Mercer Island School District (MISD) Superintendent Donna Colosky released a statement Monday (June 1) evening in response to the wave of police-brutality protests that have followed the May killing of George Floyd by an officer.
“The events of this past week cannot be met with silence,” Colosky wrote. “The death of George Floyd that led to the protests across our nation cannot be ignored. If we let this week go by and do not take the time and opportunity to have direct and open conversations about race with our children, then that is a shame.”
Colosky noted that it isn’t enough for white people to say that they aren’t racist.
“That is too neutral and passive,” she wrote. “It must be about being anti-racist.”
Colosky added that the district aims to acknowledge cycles of racism and hate and help guide students. But she acknowledged that “we all have biases based on our life experiences.”
“We must continue to navigate these differences to better understand each other and our worlds and advocate for a better, more equitable future,” she wrote. “We must continue to build a school culture that is anti-racist and anti-hate. It is important that we recognize that racism is deeply and historically rooted in our nation and we must commit to actively work to change this. We need to help our children understand what is going on in the streets, on the news and on social media as a response to racially charged incidents by having much-needed discussion around implicit bias and systemic racism.”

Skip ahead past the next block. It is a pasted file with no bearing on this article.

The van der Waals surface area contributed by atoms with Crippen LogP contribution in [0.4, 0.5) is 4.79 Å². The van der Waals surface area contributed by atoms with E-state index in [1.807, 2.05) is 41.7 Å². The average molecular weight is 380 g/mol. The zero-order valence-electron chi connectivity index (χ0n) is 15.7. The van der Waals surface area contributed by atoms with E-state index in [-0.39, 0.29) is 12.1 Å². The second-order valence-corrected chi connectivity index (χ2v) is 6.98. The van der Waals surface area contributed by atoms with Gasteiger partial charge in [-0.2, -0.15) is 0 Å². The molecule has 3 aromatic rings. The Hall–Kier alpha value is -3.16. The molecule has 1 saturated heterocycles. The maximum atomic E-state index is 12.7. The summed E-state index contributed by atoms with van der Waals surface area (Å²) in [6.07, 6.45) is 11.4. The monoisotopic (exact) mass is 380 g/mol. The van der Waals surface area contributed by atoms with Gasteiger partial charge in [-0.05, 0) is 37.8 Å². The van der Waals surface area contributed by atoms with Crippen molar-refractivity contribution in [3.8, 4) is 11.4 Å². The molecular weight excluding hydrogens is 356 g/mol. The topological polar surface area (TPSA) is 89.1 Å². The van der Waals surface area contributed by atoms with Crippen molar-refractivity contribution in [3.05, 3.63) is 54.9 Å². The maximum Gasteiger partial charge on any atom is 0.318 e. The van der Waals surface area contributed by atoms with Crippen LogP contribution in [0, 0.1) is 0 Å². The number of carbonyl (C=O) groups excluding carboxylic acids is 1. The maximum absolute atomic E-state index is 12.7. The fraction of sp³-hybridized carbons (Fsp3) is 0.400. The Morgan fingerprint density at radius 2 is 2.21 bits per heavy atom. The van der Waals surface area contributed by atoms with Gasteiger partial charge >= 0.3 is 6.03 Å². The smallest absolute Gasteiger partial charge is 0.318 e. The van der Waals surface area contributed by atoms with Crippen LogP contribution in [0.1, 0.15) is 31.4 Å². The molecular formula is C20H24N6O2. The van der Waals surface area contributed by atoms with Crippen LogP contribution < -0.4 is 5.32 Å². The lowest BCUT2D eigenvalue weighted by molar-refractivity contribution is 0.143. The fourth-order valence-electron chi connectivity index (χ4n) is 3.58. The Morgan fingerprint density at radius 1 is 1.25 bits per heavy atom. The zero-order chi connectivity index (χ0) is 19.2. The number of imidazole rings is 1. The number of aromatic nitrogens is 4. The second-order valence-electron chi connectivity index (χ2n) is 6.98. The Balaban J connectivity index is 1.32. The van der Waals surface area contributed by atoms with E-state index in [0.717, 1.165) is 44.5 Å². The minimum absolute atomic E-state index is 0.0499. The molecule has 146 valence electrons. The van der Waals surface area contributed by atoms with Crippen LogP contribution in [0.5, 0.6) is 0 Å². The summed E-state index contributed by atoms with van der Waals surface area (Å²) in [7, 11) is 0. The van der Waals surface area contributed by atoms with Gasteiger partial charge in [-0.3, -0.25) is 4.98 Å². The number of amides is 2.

She said that while some parents might consider conversations about race with their children difficult, it is key to “be brave and vulnerable. Justice and anti-racism start with conversations at home.”
In the statement, Colosky invoked what the district has in place to address racism and diversity, including District Fundamental Goal 7 (“Foster and embrace diversity, inclusiveness and equity, with a focus on respect and acceptance of every student”), its Superintendent Equity Advisory and individual school equity teams and its equity and diversity policy.
Colosky additionally included a link to Embrace Race to potentially assist with discussions.
The superintendent looked to the future and brought up additional resources in the statement’s closing.
“As we finish out the final days of this disrupted and challenging school year, we will continue to dedicate our work in support of our students during this crisis of the COVID pandemic and now more importantly, bravely working to be an anti-racist organization,” Colosky wrote. “To assist in the conversation, please know that our school counselors and MI [Youth and Family Services] counselors are available to our students to listen and support. Every child and adult in our community should be safe, seen, valued and dignified. Let’s work together to make sure that all of our students have the support they need to be successful.”
To read the statement in full, go to the MISD’s website.